[Viewpoint]Misguided policyThe briefing for foreign and domestic reporters at the U.S. Department of State starts about 12:30 p. m. every day. No one is ever quite sure when it will be over, the tacit principle being that it lasts until there are no more reporters raising their hands for questions. Then, a senior reporter sitting in the front row in the briefing room says, “Thank you,” to the spokesperson.
I was amazed at this scene when I was a Washington correspondent, as I had seen many Korean spokespeople who handed out materials just for the public relations benefit and then disappeared in haste when faced with thorny questions.
I once asked an American reporter about this and he said, “Our president and senior officials also leave as soon as they finish what they have to say. But as for spokespeople, isn’t it natural they should wait until reporters have no more questions? They answer to the people, not to the reporters.”
In Nov. 2005, the White House spokesman was Scott McClellan. In a briefing, he denied that Vice President Dick Cheney’s chief of staff, Lewis Libby, was involved in the scandal of illegally exposing the identity of a CIA operative in 2003. Subsequently, of course, Libby was indicted for perjury in the case. Perhaps McClellan could plead that he “didn’t know the facts at that time,” but U.S. reporters harshly criticized him, saying that he lied to the people from the White House platform. I remember being surprised as I watched the scene on C-Span, the American cable news public affairs network.
While living in the United States as a correspondent for a few years, I came to know many of its problems. I am sorry for his supporters, but I really deplored the fact that President Bush was re-elected. However, there is still a reason that the United States is able to maintain the vitality of its democracy: the media. The editorial cartoonist of the Washington Post often portrays Bush as if he were a monkey. The image is stinging. The editorials of the New York Times criticizing Bush are so fierce they could send a chill through a reader. But I have never seen American politicians blame the media for their troubles.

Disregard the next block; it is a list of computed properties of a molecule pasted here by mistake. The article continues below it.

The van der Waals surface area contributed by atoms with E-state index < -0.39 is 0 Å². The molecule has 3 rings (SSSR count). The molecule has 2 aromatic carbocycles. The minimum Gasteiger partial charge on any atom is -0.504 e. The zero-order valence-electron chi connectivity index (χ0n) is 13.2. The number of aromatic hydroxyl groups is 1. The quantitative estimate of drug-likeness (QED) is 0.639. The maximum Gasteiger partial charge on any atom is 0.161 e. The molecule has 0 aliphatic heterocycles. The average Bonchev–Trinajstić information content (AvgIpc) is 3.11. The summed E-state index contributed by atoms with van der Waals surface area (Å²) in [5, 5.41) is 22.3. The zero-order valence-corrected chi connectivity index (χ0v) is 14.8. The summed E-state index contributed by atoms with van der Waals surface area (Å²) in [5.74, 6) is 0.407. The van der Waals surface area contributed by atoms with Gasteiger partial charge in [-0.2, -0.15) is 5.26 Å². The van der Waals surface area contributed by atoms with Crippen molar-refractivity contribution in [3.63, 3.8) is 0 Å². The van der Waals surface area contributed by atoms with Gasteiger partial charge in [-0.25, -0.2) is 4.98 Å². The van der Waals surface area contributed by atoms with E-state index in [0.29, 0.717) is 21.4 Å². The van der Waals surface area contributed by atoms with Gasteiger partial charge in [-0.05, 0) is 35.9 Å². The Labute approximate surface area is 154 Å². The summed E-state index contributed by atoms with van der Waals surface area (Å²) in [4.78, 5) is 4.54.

Former President Bill Clinton was severely criticized by the media due to his sex scandal. But he praised the media, saying, “Because of the critical function of the media, the administration becomes healthier.” He may not have he really liked the media, but he humbled himself before the people the media represented.
South Korea’s President Roh Moo-hyun and his close aides, on the other hand, have attacked the press at every opportunity throughout their term in office. Everything is blamed on the media.
The ruling party cannot even decide on a candidate for the presidential elections. The leaders of the pro-government party, point their fingers at each other, accusing their supposed allies of various misdeeds, but how can this be blamed on the supposedly distorted reports of the media? Is the media to blame for rising unemployment among young people in South Korea, while 96 percent of college graduates get jobs in Japan? Who is to blame for North Korea becoming a nuclear power? Why is South Korea is sandwiched between China and Japan? The trend of going after the media was fully expressed in the new media policy passed by the cabinet on Tuesday.
Just seeing the title of the plan was enough to make journalists feel insulted. The government called the plan “support for better news coverage,” but how can they say that while closing 37 government newsrooms and limiting the access of the media to public officials? Any reporter who thinks this is support for the media is probably out of his mind.
We all know how this system came into being. Roh said in Jan. that “reporters sitting back in the newsrooms collude together” to paint the government in a negative light. The Blue House and the Government Information Agency then came up with a plan, despite the opposition of a number of press officers in government departments. It is ridiculous to hear the argument that this media plan was done to “support greater efficiency” for reporters. Those who took the initiative in making the plan at the Government Information Agency and the Blue House are former reporters. I had good relationships with them in my work. This saddens and embarrasses me all the more.
I wonder why they behave like this and how they will be able to face their junior collegues after this action. The Grand National Party, the Democratic Party, and even the Democratic Labor Party all came forward to criticize this system ― all parties except the Uri Party. With so much anger directed at the plan, it is highly likely to be revoked once a successor to Roh takes over.
It is very hard to understand why Roh and his close aides are making such an unreasonable move at the end of their term in office. Don’t they have enough to do? Are they so confident because they succeeded in reaching a free trade agreement with the United States? By any chance, are they trying to find a way to manipulate the media in the coming presidential elections?
All I can do is sigh. It is so very to understand the incumbent government.
*The writer is the senior city news editor of the JoongAng Ilbo.
by Kim Chong-hyuk